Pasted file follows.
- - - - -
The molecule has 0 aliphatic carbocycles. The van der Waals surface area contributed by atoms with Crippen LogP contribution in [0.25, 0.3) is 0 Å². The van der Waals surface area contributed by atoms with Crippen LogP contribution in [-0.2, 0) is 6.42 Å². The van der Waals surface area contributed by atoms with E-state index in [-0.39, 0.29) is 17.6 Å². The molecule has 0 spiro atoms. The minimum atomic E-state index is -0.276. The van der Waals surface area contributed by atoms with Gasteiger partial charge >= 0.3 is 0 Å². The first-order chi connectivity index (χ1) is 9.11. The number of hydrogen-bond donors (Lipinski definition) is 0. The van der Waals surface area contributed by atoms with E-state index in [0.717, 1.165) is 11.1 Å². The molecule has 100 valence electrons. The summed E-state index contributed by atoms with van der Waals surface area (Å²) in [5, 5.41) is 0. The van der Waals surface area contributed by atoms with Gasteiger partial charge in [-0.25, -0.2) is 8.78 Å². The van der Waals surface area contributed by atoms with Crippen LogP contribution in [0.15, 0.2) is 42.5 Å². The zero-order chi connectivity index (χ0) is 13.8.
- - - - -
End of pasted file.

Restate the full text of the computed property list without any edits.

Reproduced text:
The molecule has 0 aliphatic carbocycles. The van der Waals surface area contributed by atoms with Crippen LogP contribution in [0.25, 0.3) is 0 Å². The van der Waals surface area contributed by atoms with Crippen LogP contribution in [-0.2, 0) is 6.42 Å². The van der Waals surface area contributed by atoms with E-state index in [-0.39, 0.29) is 17.6 Å². The molecule has 0 spiro atoms. The minimum atomic E-state index is -0.276. The van der Waals surface area contributed by atoms with Gasteiger partial charge >= 0.3 is 0 Å². The first-order chi connectivity index (χ1) is 9.11. The number of hydrogen-bond donors (Lipinski definition) is 0. The van der Waals surface area contributed by atoms with E-state index in [0.717, 1.165) is 11.1 Å². The molecule has 100 valence electrons. The summed E-state index contributed by atoms with van der Waals surface area (Å²) in [5, 5.41) is 0. The van der Waals surface area contributed by atoms with Gasteiger partial charge in [-0.25, -0.2) is 8.78 Å². The van der Waals surface area contributed by atoms with Crippen LogP contribution in [0.15, 0.2) is 42.5 Å². The zero-order chi connectivity index (χ0) is 13.8.